Why Cognitive Distortions Are the Monsters In Our Closets
So, I talk a lot about cognitive distortions (I know, shut up already!). I really would stop talking about them if they weren’t EVERYTHING.
I talk about how our negative core beliefs (how we see ourselves and the world) are shaped by these distorted, irrational, thoughts that come from us, not to us. In other words, we don’t see things as they are; we see things as we are. Our perceptions sometimes have very little to do with reality. The purpose of knowing and identifying these distortions is to learn to combat them like we did with the monsters we had in our closets growing up.
When we had a bad dream, and it was dark and ominous-feeling, we became frightened, believing that there was a monster in the closet. Note: It’s not as important that this particular fear applied to you, but that you understand the imaginary fears that children create.
My parents would come in, put me back to bed, and tell me the monster wasn’t real. I remember repeating over and over to myself…
You are not real.
You are not real.
You are NOT real.
But, boy did it feel real—and so do our distorted thoughts. Once we have an understanding of these irrational thoughts that creep in like monsters, the ones that keep us stuck and make us operate from fear, we must look them square in the eyes, and say…
YOU ARE NOT REAL.
I literally talk to myself in my head, or even out loud, when I’m becoming a prisoner of my stinking thinking. While it’s the bad dream that makes us fear the monsters as kids (as well as our inability to distinguish between magical thinking and reality), it’s the automatic, distorted cognitions that make us fear life as adults.
We can perceive fear and feel it in our cores, but that doesn’t mean it has to take us down.
So, how do we know what is based in reality and what isn’t, if it all feels real? The first thing is to notice the thoughts by looking at my list below of 10 Common Cognitive Distortions we can all fall prey to. I have touched on some in previous posts, and will eventually get to them all. I’d recommend printing out this list and keeping it visible in your home.
10 Common Cognitive Distortions
1. All or Nothing Thinking: you look at things in absolute, black and white categories. You go to extremes instead of thinking in shades of grey. Ex. “If I’m not the best, I have failed.” Things are seen as good or bad. See: Never Ever Say Never Ever
2. Overgeneralization: you view a negative event as a never-ending pattern of defeat. Ex. You don’t win in one instance, and that means that you aren’t a winner. You have a breakup, and that means you are destined to be alone.
3. Mental Filter: you dwell on the negatives and ignore the positives. Ex. You are given one piece of criticism within a sea of compliments, and the negative bit is the one you harp on.
4. Discounting the Positives: you insist that your accomplishments or positive qualities “don’t count.” It can be difficult to receive compliments.
5. Jumping to Conclusions:
(A) Mind-reading: you assume that people are reacting negatively to you when there is no definite evidence for this. You think you know what others are thinking about you. Ex. You think others are judging you, believing you to be strange, or awkward, or a loser.
(B) Fortune-telling: you arbitrarily predict that things will turn out badly, AKA future-tripping. Ex. You think you know you won’t get the job you want, or your partner is going to break your heart.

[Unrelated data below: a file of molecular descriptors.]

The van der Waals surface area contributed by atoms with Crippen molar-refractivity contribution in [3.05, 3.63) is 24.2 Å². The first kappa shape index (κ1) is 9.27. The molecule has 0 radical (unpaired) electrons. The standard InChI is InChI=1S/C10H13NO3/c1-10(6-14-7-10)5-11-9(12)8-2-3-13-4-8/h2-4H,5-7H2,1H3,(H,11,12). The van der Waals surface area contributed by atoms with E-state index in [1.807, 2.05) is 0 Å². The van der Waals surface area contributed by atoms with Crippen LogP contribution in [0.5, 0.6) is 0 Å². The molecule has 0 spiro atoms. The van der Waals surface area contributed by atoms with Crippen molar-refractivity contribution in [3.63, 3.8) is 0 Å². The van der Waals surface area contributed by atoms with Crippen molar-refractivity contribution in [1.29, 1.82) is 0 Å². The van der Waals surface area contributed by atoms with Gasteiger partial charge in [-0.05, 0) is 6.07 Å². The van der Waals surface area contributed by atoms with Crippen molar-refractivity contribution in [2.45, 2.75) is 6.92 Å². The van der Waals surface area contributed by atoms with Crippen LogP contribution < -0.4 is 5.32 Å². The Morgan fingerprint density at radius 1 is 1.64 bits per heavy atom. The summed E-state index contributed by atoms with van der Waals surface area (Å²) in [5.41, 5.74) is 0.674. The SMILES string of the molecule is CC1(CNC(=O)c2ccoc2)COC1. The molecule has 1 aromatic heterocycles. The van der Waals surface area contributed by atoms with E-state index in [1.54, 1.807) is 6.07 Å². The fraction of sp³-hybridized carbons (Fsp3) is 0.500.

6. Magnification or Minimization: you blow things out of proportion or you shrink their importance inappropriately. Ex. Magnification– Your throat is sore, so you must have cancer. Minimization– You’ve won an award, and it’s “no big deal.”
7. Emotional Reasoning: you reason and rationalize from how you feel. Ex. You don’t feel like doing something, so you put it off. This can look like denial.
8. “Should Statements”: you criticize yourself or others with “should’s,” “shouldn’t’s,” “must’s,” “ought’s,” “have to’s,” etc.. These statements are based on the inaccurate viewpoints we have of others. Social media makes this difficult because we only see a snippet into the lives of others, and we compare without seeing the whole picture.
9. Labeling: you identify with your shortcomings. Instead of thinking, “I made a mistake,” you tell yourself, “I’m a jerk” or “I’m a fool” or “I’m a loser.”
10. Personalization or Blame: you blame yourself for something you weren’t entirely responsible for, or you blame other people and overlook ways that your own attitudes and behavior might contribute to a problem. Ex. You meet new people who aren’t nice, and you assume it is because there is something wrong with you.
Phew! That was a LOT. If you can’t relate to any of these scenarios, I must meet you in person—there IS a perfect human, after all! For the rest of us mortals, this list can be eye-opening. Some of you may feel better knowing you are not alone in your thinking. Some of you might feel like the process of checking in and catching yourself in these distortions is daunting. Either way, you should feel POWERFUL. Your mind is very convincing, and you can have the control if you just become aware.
So, next time we feel something even scarier than the creatures in Where The Wild Things Are, let’s look to this list, and check in. Is there a possibility that the thought isn’t real? If so, challenge it. It’s about time we put these scary monsters to rest.
Dana Maloney is a disruptive therapist, life coach, and founder of Good Enough Therapist. She is on a mission is to disrupt the traditional therapy model by making it less sterile, less stigmatized, more affordable and more accessible. She is based in Venice, CA.